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Posted on May 22, 2024 (5784) By Rabbi Mordechai Kamenetzky | Series: | Level:

The Torah does not usually leave room for official questions of faith. It tells us, in no uncertain terms, what our responsibilities are and the commitment we must make to be observant Jews. Every mitzvah entails sacrifice. Sometimes it requires a monetary commitment, sometimes a commitment of time and morals. Not often does it consider the human trials one encounters in mitzvah performance. They are our problem and we must deal with them as human beings and as Jews.

Yet this week the Torah uncharacteristically provides leeway for those who may waver in their commitment.

In Parshas Behar the Torah charges the Jewish people with the laws of shmittah. Every seventh year, we are told that the land of Israel is to lie fallow. No work is to be done with the earth. There is not to be a harvest, nor may the ground be sown or reaped.

Observing shmittah is a true test of faith. Imagine! One must not harvest his grain but instead rely on pure faith for his daily fare. Yet the Torah does not leave us with the austere command. The Torah deals directly with the human emotion related to the issue. In Leviticus 25:20 the Torah foretells a human side. “And if you will say in your heart, ‘what shall we eat in the seventh year, behold the land has not been sown nor has it been reaped?'” Hashem reassures the people that His bounty will abound in the sixth year and they will live the seventh year in comfort.

This is not the only time the Torah realizes human wariness. In reference to the command of conquering the Land of Canaan, the Torah states in Deuteronomy 7:17: “Perhaps you shall say in your heart, ‘these nations are more numerous than me. How will I drive them out?'” Once again Hashem reassures His nation that He will not forsake them.

The question is glaring. Why does the Torah answer to human psyche? Why doesn’t the Torah just command us to let the land lie fallow, or conquer the Land of Canaan? If there are problems or fears in our hearts, they are our problems. Those fears should not be incorporated as part of the command.

Isidore would meet his friend Irving every other week while doing business. “How are you Irving?” Isidore would always ask. “How’s the wife and kids?” Irv would always grunt back the perfunctory replies. “Fine.” “A little under the weather.” “My son Jack got a job.”

This one sided interrogation went on for years until one day Isidore exploded. “Irv,” he said abruptly. “I don’t understand. For six years I ask you about your wife, your kids, and your business. Not once mind you, not once did you ever ask me about my wife, my kids, or my business!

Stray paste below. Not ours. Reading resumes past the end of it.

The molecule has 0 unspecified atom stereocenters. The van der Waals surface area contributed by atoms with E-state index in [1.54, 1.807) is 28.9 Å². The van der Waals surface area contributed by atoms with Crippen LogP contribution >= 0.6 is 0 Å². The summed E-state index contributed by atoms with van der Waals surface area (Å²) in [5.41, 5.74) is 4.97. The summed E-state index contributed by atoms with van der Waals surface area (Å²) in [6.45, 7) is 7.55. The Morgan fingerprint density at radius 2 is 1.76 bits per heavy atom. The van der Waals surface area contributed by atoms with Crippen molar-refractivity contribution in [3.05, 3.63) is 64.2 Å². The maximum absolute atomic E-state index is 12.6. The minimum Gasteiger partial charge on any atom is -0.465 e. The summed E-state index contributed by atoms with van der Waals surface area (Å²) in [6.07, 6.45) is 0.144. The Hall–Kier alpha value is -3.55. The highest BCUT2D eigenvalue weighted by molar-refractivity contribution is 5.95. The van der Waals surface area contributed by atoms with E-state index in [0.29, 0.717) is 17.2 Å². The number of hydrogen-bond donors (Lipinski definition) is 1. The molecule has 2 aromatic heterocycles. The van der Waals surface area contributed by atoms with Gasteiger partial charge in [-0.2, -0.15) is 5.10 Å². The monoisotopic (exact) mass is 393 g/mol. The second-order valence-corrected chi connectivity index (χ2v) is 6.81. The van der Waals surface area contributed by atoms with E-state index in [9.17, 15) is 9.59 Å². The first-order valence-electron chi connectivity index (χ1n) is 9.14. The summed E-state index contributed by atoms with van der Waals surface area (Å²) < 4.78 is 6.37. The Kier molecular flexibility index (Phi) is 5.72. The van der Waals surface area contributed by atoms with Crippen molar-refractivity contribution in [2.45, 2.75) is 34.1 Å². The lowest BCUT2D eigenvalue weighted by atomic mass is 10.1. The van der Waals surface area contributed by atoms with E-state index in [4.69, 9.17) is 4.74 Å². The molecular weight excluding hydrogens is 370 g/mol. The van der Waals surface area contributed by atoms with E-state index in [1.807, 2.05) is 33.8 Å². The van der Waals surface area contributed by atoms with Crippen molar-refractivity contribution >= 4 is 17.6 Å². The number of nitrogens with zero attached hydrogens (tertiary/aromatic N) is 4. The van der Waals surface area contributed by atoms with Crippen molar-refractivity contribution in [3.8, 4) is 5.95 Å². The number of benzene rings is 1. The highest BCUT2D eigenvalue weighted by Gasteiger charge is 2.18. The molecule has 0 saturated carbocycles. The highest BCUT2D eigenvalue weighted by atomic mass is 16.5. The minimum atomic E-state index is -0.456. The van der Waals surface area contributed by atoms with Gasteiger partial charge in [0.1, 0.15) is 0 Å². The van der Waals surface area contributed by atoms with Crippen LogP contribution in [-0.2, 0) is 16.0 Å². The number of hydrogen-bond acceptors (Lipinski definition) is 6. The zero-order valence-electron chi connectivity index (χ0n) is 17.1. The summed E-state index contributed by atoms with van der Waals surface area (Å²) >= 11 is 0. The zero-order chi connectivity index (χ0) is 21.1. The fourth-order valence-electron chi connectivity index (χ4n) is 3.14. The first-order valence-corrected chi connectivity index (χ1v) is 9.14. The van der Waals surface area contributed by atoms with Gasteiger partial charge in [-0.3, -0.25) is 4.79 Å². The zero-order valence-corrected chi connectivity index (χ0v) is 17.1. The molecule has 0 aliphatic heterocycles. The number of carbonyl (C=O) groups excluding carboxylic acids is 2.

Irv shrugged. “Sorry, Izzie. I was really selfish. So tell me,” he continued, “how is your wife? How are your kids? How is your business?”

Izzie let out a sigh of anguish and began to krechts. He put his hand gently on Irv’s shoulder, tightened his lips, and shook his head slowly. “Don’t ask!”

Reb Leible Eiger (1816-1888) explains that there are many questions of faith that we may have. The faithful may in fact fear the fact that there is fear. “Is it a flaw in faith to worry?” “Am I committing heresy by fearing the enemy?” “Am I allowed to ask?” The Torah tells us in two places, “you will have these questions. You will ask, ‘how am I going to sustain myself and family?’ “You will worry,” ‘how will I conquer my enemies?’ ‘Will I be destroyed?'” The Torah reassures us that there is no lack of trust by asking those questions. We mustn’t get down on ourselves and consider questions a breach of faith. Life and sustenance are mortal attributes. They warrant mortal fear.

Adam, the first man was originally blessed with eternal life without having to worry for his livelihood. After sinning, he was cursed with death and was told that he would eat by the sweat of his brow. The Torah assures us that it is not only human but also acceptable to worry about these two issues — one’s livelihood and survival, as long as we believe in the reassurances about those worries.

Good Shabbos!

Copyright © 1997 by Rabbi M. Kamenetzky and Project Genesis, Inc.

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The author is the Dean of the Yeshiva of South Shore.

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